War of the Rebellion: Serial 106 Page 0610 OPERATIONS ON THE PACIFIC COAST. Chapter LXII.

Search Civil War Official Records


Lieutenant Colonel R. C. DRUM,

Assistant Adjutant-General, &c.:

SIR: Your note referring the letter of Colonel Whipple, of Fort Humboldt, is at hand and contents noted, and in reply I can only say I do not believe the Indians are leaving Smith's River Valley and returning to Humboldt County, but on the contrary the Indians at Smith's River appear perfectly satisfied with their new home. They have had sufficient supplies to keep them from suffering for food, and now have an abundant harvest; moreover, they are provided with two large seines for fishing purposes, and the salmon season is now at hand. Also, they have all been expecting a new supply of blankets and clothing, which I have shipped with orders to be issued, and in addition to all this they have been building new houses for winter. I therefore cannot believe it is true; otherwise I would have been informed of it by my supervisor or the captain in command at Camp Lincoln. I am in receipt of letters from that reservation weekly, and no account of it from there. You are perhaps not aware that 130 out of 840 Indians removed from Humboldt a year ago returned, leaving the next night after their arrival. It may be a part of those that have been seen. The citizens of Humboldt have ever opposed my etablishing a reservation in Del Norte County - they say, on the ground, "it is too near Humboldt; " but while the reservation was at Klamath (only half the distance from them) they made no complaint, but removed Indians to Klamath themselves. Whether all this is a selfish or political objection, I cannot say. Colonel Whipple took an active part in a large meeting last winter called at Humboldt that denounced and abused me as unfit for supeeritending agent and recommending a Mr. Elijah Steel to take my place, and sent a petition signed by hundreds for my removal, and Colonel Whipple, I am told, was at the head of this movement, and I am also informed voted for Sargent for U. S. Senator to secure his opposition to the reservation. I suppose troops and employes have changed the political complextion of Del Norte, otherwise the opposition would to exist. There are other Indians he wants removed, and I have no other place in the district to take them where they will be as secure.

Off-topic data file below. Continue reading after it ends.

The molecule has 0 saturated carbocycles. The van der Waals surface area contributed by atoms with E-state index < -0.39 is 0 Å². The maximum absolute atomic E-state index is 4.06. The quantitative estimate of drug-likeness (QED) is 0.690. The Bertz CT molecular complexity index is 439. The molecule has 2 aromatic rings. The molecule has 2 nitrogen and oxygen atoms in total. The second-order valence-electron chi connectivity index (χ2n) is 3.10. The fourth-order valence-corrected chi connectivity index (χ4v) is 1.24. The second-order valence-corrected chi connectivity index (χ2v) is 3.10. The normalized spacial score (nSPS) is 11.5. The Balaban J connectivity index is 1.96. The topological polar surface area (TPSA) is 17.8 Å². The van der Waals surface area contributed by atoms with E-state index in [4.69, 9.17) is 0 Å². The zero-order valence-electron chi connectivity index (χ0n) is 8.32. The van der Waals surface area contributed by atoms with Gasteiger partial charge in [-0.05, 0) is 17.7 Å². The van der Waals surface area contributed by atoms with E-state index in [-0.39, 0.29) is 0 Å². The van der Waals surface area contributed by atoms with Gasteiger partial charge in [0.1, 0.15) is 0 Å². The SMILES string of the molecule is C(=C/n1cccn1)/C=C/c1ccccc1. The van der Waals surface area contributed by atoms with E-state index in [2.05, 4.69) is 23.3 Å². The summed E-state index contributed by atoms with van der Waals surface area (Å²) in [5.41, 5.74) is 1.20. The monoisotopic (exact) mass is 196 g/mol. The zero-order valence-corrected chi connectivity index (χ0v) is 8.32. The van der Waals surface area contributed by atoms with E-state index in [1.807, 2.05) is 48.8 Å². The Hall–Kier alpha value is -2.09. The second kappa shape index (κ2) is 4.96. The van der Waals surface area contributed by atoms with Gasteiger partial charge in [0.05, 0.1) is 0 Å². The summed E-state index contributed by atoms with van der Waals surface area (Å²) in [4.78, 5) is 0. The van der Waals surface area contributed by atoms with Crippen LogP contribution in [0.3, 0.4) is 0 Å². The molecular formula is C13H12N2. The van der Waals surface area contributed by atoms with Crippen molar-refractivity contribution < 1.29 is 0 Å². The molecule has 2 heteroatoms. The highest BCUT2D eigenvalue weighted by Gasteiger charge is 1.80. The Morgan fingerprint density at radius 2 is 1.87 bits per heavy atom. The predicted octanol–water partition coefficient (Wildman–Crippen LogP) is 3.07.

I am the honor to be, your obedient servant,


Superintending Agent, &c.


Major W. S. R. TAYLOR,

First Batt. Mountainers, California Vols., Commanding Fort Gaston:

MAJOR: The representations made in your letter of the 4th instant constrains the district commander to modify Special Orders, No. 71, so as to leave the headquarters of Company B at Fort Gaston, and all the officers and men except as per Special Orders, No. 76. This arrangement will continue during the present month, after which time it is hoped that the Indians of Hoopa Valley will be under such subjection that Special Orders, No. 71, can be complied with without hazarad. It is deemed necessary by the colonel commanding that Company B shall have its headquarters either at Redwood Creek or